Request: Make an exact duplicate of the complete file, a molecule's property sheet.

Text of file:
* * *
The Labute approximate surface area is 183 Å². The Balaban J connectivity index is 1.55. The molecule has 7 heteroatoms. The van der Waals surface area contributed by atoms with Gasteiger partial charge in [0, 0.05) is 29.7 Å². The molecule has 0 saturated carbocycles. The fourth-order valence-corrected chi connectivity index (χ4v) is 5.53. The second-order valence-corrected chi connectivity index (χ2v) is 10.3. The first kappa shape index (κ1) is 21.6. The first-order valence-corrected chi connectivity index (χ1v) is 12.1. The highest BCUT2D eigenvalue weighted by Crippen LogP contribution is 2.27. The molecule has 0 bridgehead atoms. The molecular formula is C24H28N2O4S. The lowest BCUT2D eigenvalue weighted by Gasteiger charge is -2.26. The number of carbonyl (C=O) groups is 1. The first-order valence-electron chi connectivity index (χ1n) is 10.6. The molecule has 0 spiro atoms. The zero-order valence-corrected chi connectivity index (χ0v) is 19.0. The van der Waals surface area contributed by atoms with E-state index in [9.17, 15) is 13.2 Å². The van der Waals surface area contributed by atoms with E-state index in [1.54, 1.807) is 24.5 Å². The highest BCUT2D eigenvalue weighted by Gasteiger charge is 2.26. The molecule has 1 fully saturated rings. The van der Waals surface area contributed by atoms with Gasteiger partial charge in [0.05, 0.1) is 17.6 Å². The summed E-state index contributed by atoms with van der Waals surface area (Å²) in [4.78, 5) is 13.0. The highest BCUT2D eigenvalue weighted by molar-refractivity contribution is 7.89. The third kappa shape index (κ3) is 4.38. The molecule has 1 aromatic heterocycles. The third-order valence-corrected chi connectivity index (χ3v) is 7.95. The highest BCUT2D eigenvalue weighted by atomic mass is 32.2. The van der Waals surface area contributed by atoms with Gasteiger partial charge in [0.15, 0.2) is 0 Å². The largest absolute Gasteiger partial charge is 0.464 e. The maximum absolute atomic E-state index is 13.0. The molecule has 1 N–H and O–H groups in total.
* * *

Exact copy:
The Labute approximate surface area is 183 Å². The Balaban J connectivity index is 1.55. The molecule has 7 heteroatoms. The van der Waals surface area contributed by atoms with Gasteiger partial charge in [0, 0.05) is 29.7 Å². The molecule has 0 saturated carbocycles. The fourth-order valence-corrected chi connectivity index (χ4v) is 5.53. The second-order valence-corrected chi connectivity index (χ2v) is 10.3. The first kappa shape index (κ1) is 21.6. The first-order valence-corrected chi connectivity index (χ1v) is 12.1. The highest BCUT2D eigenvalue weighted by Crippen LogP contribution is 2.27. The molecule has 0 bridgehead atoms. The molecular formula is C24H28N2O4S. The lowest BCUT2D eigenvalue weighted by Gasteiger charge is -2.26. The number of carbonyl (C=O) groups is 1. The first-order valence-electron chi connectivity index (χ1n) is 10.6. The molecule has 0 spiro atoms. The zero-order valence-corrected chi connectivity index (χ0v) is 19.0. The van der Waals surface area contributed by atoms with E-state index in [9.17, 15) is 13.2 Å². The van der Waals surface area contributed by atoms with E-state index in [1.54, 1.807) is 24.5 Å². The highest BCUT2D eigenvalue weighted by Gasteiger charge is 2.26. The molecule has 1 fully saturated rings. The van der Waals surface area contributed by atoms with Gasteiger partial charge in [0.05, 0.1) is 17.6 Å². The summed E-state index contributed by atoms with van der Waals surface area (Å²) in [4.78, 5) is 13.0. The highest BCUT2D eigenvalue weighted by molar-refractivity contribution is 7.89. The third kappa shape index (κ3) is 4.38. The molecule has 1 aromatic heterocycles. The third-order valence-corrected chi connectivity index (χ3v) is 7.95. The highest BCUT2D eigenvalue weighted by atomic mass is 32.2. The van der Waals surface area contributed by atoms with Gasteiger partial charge in [0.15, 0.2) is 0 Å². The largest absolute Gasteiger partial charge is 0.464 e. The maximum absolute atomic E-state index is 13.0. The molecule has 1 N–H and O–H groups in total.